Adviser-Led Secondary Rule (211(h)(2)-2) - Applies to Registered Investment Advisers. For any adviser-led secondary transaction, the new Adviser-Led Secondary Rule requires investment advisers to provide a fairness opinion and a written summary of any material business relationships between the adviser or its related persons and the independent opinion provider in the two-year period prior to the issuance date of the opinion. Secondary sales by an investor that are facilitated by the investment adviser would not trigger the requirements under this Rule.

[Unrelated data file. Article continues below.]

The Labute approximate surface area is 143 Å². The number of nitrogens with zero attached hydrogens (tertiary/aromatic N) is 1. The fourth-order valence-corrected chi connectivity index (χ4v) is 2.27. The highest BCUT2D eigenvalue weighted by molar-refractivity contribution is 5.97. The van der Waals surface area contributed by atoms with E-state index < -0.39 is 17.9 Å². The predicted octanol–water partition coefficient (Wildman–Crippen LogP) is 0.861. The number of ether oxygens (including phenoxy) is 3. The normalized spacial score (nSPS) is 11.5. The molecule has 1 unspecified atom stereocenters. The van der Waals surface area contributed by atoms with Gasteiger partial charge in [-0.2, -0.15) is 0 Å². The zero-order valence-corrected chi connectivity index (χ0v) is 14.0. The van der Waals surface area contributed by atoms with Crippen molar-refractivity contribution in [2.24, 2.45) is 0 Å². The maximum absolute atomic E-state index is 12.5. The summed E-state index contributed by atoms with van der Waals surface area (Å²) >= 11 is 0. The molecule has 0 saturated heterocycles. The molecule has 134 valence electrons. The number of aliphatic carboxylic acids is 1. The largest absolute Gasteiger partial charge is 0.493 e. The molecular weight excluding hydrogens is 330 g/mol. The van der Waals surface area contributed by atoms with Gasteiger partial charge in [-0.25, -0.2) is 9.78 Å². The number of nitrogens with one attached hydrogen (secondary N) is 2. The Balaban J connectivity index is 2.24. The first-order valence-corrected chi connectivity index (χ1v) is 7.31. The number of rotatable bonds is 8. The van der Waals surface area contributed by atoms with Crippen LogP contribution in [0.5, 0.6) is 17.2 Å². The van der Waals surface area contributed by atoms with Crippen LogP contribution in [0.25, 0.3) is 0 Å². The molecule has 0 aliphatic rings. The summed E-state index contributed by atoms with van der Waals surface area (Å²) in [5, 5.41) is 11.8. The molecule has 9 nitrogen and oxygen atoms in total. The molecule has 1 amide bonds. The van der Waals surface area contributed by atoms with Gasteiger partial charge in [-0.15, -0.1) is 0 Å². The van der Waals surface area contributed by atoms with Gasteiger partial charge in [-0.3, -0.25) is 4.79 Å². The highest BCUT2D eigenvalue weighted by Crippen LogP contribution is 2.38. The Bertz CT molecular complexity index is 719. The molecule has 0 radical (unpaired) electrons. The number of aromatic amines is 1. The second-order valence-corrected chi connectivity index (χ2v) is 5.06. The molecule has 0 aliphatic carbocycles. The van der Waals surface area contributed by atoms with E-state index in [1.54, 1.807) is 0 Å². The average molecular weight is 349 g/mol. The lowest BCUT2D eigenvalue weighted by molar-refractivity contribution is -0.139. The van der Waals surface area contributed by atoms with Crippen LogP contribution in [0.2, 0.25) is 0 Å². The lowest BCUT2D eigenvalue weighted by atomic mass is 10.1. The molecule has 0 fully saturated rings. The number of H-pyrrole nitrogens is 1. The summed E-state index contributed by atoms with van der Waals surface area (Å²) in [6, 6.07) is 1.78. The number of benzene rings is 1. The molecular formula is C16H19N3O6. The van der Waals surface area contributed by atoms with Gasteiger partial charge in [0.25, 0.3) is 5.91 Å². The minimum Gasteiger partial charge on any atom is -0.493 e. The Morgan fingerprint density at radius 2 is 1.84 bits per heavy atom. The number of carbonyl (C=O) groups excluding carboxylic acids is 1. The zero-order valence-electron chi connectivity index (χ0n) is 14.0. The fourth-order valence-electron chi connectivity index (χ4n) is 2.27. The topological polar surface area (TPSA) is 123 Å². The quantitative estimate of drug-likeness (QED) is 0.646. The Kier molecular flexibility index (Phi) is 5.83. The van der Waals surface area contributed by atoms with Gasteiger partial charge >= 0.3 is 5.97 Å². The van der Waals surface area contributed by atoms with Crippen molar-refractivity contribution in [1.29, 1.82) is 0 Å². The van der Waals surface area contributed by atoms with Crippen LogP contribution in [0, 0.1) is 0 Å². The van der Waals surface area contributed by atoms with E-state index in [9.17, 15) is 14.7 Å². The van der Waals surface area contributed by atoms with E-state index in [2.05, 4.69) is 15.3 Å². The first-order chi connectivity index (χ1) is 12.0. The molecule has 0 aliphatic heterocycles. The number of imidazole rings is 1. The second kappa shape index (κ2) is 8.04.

Quarterly Statement Rule (211(h)(1)-2) - Applies to Registered Investment Advisers. The new Quarterly Statement Rule requires registered investment advisers to prepare quarterly statements disclosing fees, expenses and performance information. Such quarterly statements must be distributed to investors within 45 days after the end of each fiscal quarter for the first three quarters and 90 days after the end of the fiscal year. Distribution can be direct or through an electronic data room so long as the adviser informs investors when the quarterly statement is uploaded to the data room. It is important to note that investors cannot waive the Quarterly Statement Rule. Generally, investment advisers will be required to disclose detailed accounting of the following in their quarterly statements: (i) all compensation, fees and other amounts allocated or paid to the adviser or any of its related persons, (ii) all fees and expenses allocated to or paid by the fund during the reporting period and (iii) the amount of any offsets or rebates carried forward during the reporting period. Advisers must also provide a breakdown of all portfolio investment compensation allocated or paid to the adviser or its related persons. Finally, the Quarterly Statement Rule requires standardized performance information which varies depending on whether a fund is liquid or illiquid. The Quarterly Statement Rule outlines the performance information to be disclosed but includes such metrics as IRR (gross and net) and MOIC for illiquid funds and annual net total return for liquid funds.